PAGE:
It’s silly season again – and no, we’re not talking about Christmas. We mean drag hunting. It’s a thrilling way to spend an afternoon and not nearly as scary as you think!
In drag hunting, a pack of hounds follows a scent laid by a human rather than pursuing a live animal. The line is laid over a pre-determined route to take advantage of the best jumping opportunities.
Drag hunting was developed in the UK in the early 1800s to test the speed and agility of hounds, by laying a scent trail over a specified distance.
There are two ways to lay a scent. Bloodhounds have an amazing sense of smell and simply track a human, which is known as ‘hunting the clean boot’. The runner meet the hounds before the hunt and then sets off 20 minutes before the hunt.
The second way, more commonly used with foxhounds, is to follow a chemical scent. The runner dips a cloth in the scent mixture and drags it along the ground behind them.
I am a wimp, but I do enjoy cantering. I suppose you do have to be a little brave, but really it’s just great fun!
The meet starts at 12.30pm and if it is a lawn meet the host will offer drinks and snacks. Before moving off, the field master informs the followers (the ‘field’) of anything they need to know about the first line.
You should never pass the field master when the hunt sets off. The hounds will then move off and when they pick up the scent and start to run, the rest of the field follows jumping the fences along the way.
A normal meet has three or four lines covering up to six or more miles, but riders can miss out a line if they feel it will be too much for their horses. At the end of each line, there is a fifteen-minute break to allow the horses and riders to recover.
You will be out for around three hours and at the end of the day there is often tea at the host’s house, or in a local pub.
I always recommend introducing an inexperienced horse to hunting by taking him out gently for two or three times. Don’t jump everything in sight and make sure you do a certain amount of standing still so they can watch what is going on. Then, when you have a nice calm relaxed hunter then you can kick on and do everything!
Hound rides are generally at the beginning of the season and teach the young hounds to join the pack. They are more sedate, as the horses and hounds won’t be fit yet, but there will still be canters and a few jumps.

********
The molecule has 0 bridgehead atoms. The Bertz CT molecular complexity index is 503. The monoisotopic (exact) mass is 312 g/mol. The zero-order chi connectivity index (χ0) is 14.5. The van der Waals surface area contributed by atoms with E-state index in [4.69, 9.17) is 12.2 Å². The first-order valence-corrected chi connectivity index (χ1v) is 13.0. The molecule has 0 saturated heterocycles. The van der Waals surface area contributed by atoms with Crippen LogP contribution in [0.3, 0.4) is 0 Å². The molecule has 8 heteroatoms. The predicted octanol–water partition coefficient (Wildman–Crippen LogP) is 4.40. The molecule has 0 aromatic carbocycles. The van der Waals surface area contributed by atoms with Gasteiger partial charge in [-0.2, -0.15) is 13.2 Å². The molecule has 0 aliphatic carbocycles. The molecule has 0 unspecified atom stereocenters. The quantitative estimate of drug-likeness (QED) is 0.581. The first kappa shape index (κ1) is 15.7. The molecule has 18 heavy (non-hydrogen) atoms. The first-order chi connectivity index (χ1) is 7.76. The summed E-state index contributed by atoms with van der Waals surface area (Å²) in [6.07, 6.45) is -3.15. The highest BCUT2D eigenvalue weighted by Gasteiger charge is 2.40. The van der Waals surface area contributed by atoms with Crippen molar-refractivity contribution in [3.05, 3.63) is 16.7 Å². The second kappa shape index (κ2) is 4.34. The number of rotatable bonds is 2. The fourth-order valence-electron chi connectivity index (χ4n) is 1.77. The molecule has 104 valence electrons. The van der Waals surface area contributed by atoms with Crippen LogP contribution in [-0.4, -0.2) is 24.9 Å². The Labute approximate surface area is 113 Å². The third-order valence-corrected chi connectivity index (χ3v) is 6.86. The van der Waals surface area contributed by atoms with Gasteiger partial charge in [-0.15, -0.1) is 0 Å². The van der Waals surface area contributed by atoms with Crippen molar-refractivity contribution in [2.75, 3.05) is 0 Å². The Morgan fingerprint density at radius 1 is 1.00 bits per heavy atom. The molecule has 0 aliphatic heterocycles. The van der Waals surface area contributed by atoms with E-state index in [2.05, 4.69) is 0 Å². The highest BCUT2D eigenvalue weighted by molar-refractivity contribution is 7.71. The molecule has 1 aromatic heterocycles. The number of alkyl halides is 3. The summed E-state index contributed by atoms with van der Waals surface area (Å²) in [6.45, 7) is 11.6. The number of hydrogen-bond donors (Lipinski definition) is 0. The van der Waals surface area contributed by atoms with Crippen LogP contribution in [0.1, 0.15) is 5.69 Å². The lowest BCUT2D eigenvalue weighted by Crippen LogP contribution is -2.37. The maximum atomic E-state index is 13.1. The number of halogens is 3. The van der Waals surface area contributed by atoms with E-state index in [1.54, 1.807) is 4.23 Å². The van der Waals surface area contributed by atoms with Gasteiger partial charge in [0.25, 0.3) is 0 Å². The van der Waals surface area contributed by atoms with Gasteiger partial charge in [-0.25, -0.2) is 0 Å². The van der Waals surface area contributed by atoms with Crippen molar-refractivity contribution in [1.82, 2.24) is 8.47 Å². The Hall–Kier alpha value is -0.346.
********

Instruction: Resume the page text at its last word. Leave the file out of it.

Pre-season meets are the next stage, and teach the younger hounds to hunt and scent. At these meets the field go at a good hunting pace, jumping quite a few smaller jumps, but they are not as long as main season meets.
Children’s meets are in a controlled area, with small (optional) jumps and a slower pace and lots of breaks to allow everyone to catch up.
This changes from meet to meet. Our fences vary from 60cm (2ft) to 1.20 (4ft), however we don’t have many 1.20m ones these days as people generally prefer fences between 90cm (2ft9in) and 1.10 (3ft6in). The bigger ones are only ever hedges, which are inviting to jump and there are ways around them.
We try to keep lots of alternatives and have a second field master to assist with easier lines. To find out the best meets to suit you and your horse there are guides on our web site, or you can call the hunt secretaries for advice.
Dress code is the same as for fox hunting. A hacking jacket and tie with buff britches is perfectly correct at any time during the season. Many people wear a black jacket with a white stock, but only hunt officials wear red coats.
As with any cross-country riding, you should make sure you wear the best crash hat available and back protectors are advisable.
It’s best to wear the kit they would go normally wear going cross-country. Some people put boots on their horses and some don’t – it’s down to personal preference.
Yes, you should plait for the main season meets.
All sorts of horses and ponies come out drag hunting. You don’t need a fast horse, but he does need to be capable of jumping at least 90cm (2ft9in). Put a green ribbon in his tail if he hasn’t been hunting before, so other riders know it is inexperienced. If you have any concern that your horse might kick, you should always have a red ribbon in its tail.
You can choose your own speed and where you want to hunt in the field. The front horses are all very fit, but the slower hunters and the second field go at a much slower pace. You can also change around and go fast for a line then slow – it is totally up to the rider.
Two hours or so in the saddle always requires a certain level of fitness!!
There are various and flexible ways that to pay for a days drag hunting, ranging from a single full/day cap to a year’s subscription that enables you to hunt all season. A single day costs around £40 and a full annual subscription is around £360. There is a nominal cap at each meet of around £5, which helps cover the cost of building fences.
For details of hunts in your area, visit: http://mdbassociation.co.uk/.
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